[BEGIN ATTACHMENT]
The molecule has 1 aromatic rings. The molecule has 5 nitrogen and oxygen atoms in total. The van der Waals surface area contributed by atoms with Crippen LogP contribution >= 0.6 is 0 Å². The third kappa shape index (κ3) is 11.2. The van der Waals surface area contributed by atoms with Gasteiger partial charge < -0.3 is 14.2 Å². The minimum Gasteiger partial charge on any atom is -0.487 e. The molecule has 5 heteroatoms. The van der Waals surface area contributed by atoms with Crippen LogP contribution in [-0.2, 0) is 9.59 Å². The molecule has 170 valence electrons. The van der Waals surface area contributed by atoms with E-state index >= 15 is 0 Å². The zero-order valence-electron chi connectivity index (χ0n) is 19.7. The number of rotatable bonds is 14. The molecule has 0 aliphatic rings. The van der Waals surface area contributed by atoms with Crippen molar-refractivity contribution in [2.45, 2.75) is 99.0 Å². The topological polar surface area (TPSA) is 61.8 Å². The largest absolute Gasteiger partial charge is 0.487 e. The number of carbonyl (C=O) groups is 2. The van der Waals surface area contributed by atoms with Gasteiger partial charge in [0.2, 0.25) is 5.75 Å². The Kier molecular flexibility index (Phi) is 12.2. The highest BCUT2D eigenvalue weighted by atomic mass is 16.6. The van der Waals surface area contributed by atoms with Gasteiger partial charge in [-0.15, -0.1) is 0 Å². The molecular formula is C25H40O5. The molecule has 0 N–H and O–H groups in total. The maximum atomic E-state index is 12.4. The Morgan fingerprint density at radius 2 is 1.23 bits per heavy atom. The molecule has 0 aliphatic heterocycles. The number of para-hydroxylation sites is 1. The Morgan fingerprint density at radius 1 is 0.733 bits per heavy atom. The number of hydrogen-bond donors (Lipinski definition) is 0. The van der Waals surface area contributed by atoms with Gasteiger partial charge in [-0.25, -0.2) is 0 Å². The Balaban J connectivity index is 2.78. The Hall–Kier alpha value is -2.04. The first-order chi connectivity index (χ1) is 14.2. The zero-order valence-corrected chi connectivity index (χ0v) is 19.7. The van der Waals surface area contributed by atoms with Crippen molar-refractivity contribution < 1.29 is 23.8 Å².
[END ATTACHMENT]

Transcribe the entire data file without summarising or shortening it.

The molecule has 1 aromatic rings. The molecule has 5 nitrogen and oxygen atoms in total. The van der Waals surface area contributed by atoms with Crippen LogP contribution >= 0.6 is 0 Å². The third kappa shape index (κ3) is 11.2. The van der Waals surface area contributed by atoms with Gasteiger partial charge < -0.3 is 14.2 Å². The minimum Gasteiger partial charge on any atom is -0.487 e. The molecule has 5 heteroatoms. The van der Waals surface area contributed by atoms with Crippen LogP contribution in [-0.2, 0) is 9.59 Å². The molecule has 170 valence electrons. The van der Waals surface area contributed by atoms with E-state index >= 15 is 0 Å². The zero-order valence-electron chi connectivity index (χ0n) is 19.7. The number of rotatable bonds is 14. The molecule has 0 aliphatic rings. The van der Waals surface area contributed by atoms with Crippen molar-refractivity contribution in [2.45, 2.75) is 99.0 Å². The topological polar surface area (TPSA) is 61.8 Å². The largest absolute Gasteiger partial charge is 0.487 e. The number of carbonyl (C=O) groups is 2. The van der Waals surface area contributed by atoms with Gasteiger partial charge in [0.2, 0.25) is 5.75 Å². The Kier molecular flexibility index (Phi) is 12.2. The highest BCUT2D eigenvalue weighted by atomic mass is 16.6. The van der Waals surface area contributed by atoms with Gasteiger partial charge in [-0.15, -0.1) is 0 Å². The molecular formula is C25H40O5. The molecule has 0 N–H and O–H groups in total. The maximum atomic E-state index is 12.4. The Morgan fingerprint density at radius 2 is 1.23 bits per heavy atom. The molecule has 0 aliphatic heterocycles. The number of para-hydroxylation sites is 1. The Morgan fingerprint density at radius 1 is 0.733 bits per heavy atom. The number of hydrogen-bond donors (Lipinski definition) is 0. The van der Waals surface area contributed by atoms with Gasteiger partial charge in [-0.25, -0.2) is 0 Å². The Balaban J connectivity index is 2.78. The Hall–Kier alpha value is -2.04. The first-order chi connectivity index (χ1) is 14.2. The zero-order valence-corrected chi connectivity index (χ0v) is 19.7. The van der Waals surface area contributed by atoms with Crippen molar-refractivity contribution < 1.29 is 23.8 Å².